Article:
Kevin Waugh (Saskatoon—Grasswood)
2018-02-01 18:12 [p.16701]
Mr. Speaker, back on October 6, 2017, I asked the minister a question. TransCanada was forced to abandon energy east after the Liberal government changed the rules halfway through the game. Foreign oil won and Canadians lost. How much did we lose? We lost billions of dollars. We know we lost at least $56 billion that could have gone from western Canada to the Maritimes, and specifically, New Brunswick.
The prospects for energy workers in Canada have been grim. I am going to talk about New Brunswick. The Liberal government holds all 32 seats in the Maritimes, yet it does not want its people out there working. It does not want to accept oil from western Canada.
In early October of 2017, in the face of government regulatory uncertainty, TransCanada decided to pull the plug on its proposed $15.7 billion energy east pipeline. Unfortunately, the cancelled energy project is just one of many under the Liberal government day in and day out. Needless to say, we have an argument right now in this country between the provinces of Alberta and B.C.
Will the Prime Minister tonight, in Edmonton, stand up and defend western Canadian oil? We are looking for a response tonight from the Prime Minister, as he went from Winnipeg last night to Edmonton. We want to see his answer to the Alberta oilfield workers, many of whom are unemployed, even though the price of oil today is around $66 to $67 and could go to $80. That is the world price. Unfortunately, we are not getting the world price. We are still down in the twenties.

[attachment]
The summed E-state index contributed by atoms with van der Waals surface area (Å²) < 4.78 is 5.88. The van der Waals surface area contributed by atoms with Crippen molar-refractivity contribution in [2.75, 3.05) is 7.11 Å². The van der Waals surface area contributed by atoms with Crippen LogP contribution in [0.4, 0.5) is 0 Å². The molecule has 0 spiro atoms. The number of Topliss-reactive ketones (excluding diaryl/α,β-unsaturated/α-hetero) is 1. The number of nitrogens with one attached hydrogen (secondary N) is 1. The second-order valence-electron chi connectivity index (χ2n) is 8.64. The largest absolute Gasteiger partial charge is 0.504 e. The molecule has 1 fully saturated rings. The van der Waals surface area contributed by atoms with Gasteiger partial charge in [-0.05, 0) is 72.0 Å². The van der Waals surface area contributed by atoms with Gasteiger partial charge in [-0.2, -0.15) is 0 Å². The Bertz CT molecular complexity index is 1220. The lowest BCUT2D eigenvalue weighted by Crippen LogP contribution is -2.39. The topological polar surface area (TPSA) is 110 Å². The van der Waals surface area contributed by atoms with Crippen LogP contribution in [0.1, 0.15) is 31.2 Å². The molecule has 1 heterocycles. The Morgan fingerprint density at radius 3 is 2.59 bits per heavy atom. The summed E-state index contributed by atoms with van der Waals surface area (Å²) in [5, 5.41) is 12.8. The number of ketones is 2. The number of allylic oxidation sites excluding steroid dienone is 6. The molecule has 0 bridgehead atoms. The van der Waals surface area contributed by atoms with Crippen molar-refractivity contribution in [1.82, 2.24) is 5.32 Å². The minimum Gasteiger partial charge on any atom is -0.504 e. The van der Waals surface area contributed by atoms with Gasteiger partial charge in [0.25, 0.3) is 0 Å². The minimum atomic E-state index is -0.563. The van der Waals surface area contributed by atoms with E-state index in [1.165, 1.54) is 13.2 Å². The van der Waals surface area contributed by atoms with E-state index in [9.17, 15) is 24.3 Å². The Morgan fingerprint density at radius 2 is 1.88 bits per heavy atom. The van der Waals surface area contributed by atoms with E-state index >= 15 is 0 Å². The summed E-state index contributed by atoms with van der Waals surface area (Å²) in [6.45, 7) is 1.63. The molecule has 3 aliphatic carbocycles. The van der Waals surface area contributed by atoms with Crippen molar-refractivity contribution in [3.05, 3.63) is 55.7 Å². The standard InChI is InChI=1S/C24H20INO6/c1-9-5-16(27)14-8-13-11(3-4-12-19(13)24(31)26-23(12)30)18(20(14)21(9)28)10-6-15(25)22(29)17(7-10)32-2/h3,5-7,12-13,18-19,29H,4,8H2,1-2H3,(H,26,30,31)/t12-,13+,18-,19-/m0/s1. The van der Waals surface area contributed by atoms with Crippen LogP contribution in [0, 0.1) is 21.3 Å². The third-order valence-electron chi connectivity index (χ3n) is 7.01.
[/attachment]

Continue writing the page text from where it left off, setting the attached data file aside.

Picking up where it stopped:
One of the central challenges faced by Canadian energy producers is the development means for the product in western Canada to help provinces like Quebec and the Maritimes. There is Asia and Europe. We need this pipeline to get our product to tidewater. As we know, that did not happen in 2017. It is a big challenge. We are seeing companies move out of this country.
Just two days ago in Calgary, Brent Conway of Trinidad Drilling said that he cannot get federal and provincial governments together to support them. Three days ago, Trinidad Drilling, which is out of Calgary, moved two of its rigs from Alberta to Texas. One could say, “Well, who really cares.” However, Mr. Conway said he was doubtful they would ever return. He said that the U.S. has changed its tax policy and is open for business, but in Canada they continue to hit roadblocks day in and day out. CEO Karl Rudd of Akita Drilling has done the same thing. He has moved rigs from Alberta to the United States. Building pipelines and starting to export oil is what the United States is all about. CIBC capital market researchers expect Canadian oil and activity to be very depressed this year in Canada.
I want to know what the Liberal government is going to do to stand up for pipelines in this country and western Canadian oil.
Kevin Waugh (Saskatoon—Grasswood)
2018-02-01 18:20 [p.16702]
Mr. Speaker, the National Energy Board announced a tougher review process that would take into account indirect greenhouse gas contributions, among other factors.
Since the member is from New Brunswick, she would know this. TransCanada planned to hire 3,716 people locally to help with the construction of this project and 97 would be retained to operate it once it was complete. Saint John Mayor Don Darling was looking to energy east as a source of momentum to get the economy going. He presides over a declining city in a declining province and had been counting on energy east to help them turn the corner.
How does she feel about the mayor of Saint John, Don Darling, being quoted as saying that it was a catastrophe to not get these 3,716 jobs in an area of the country that we all know needs employment?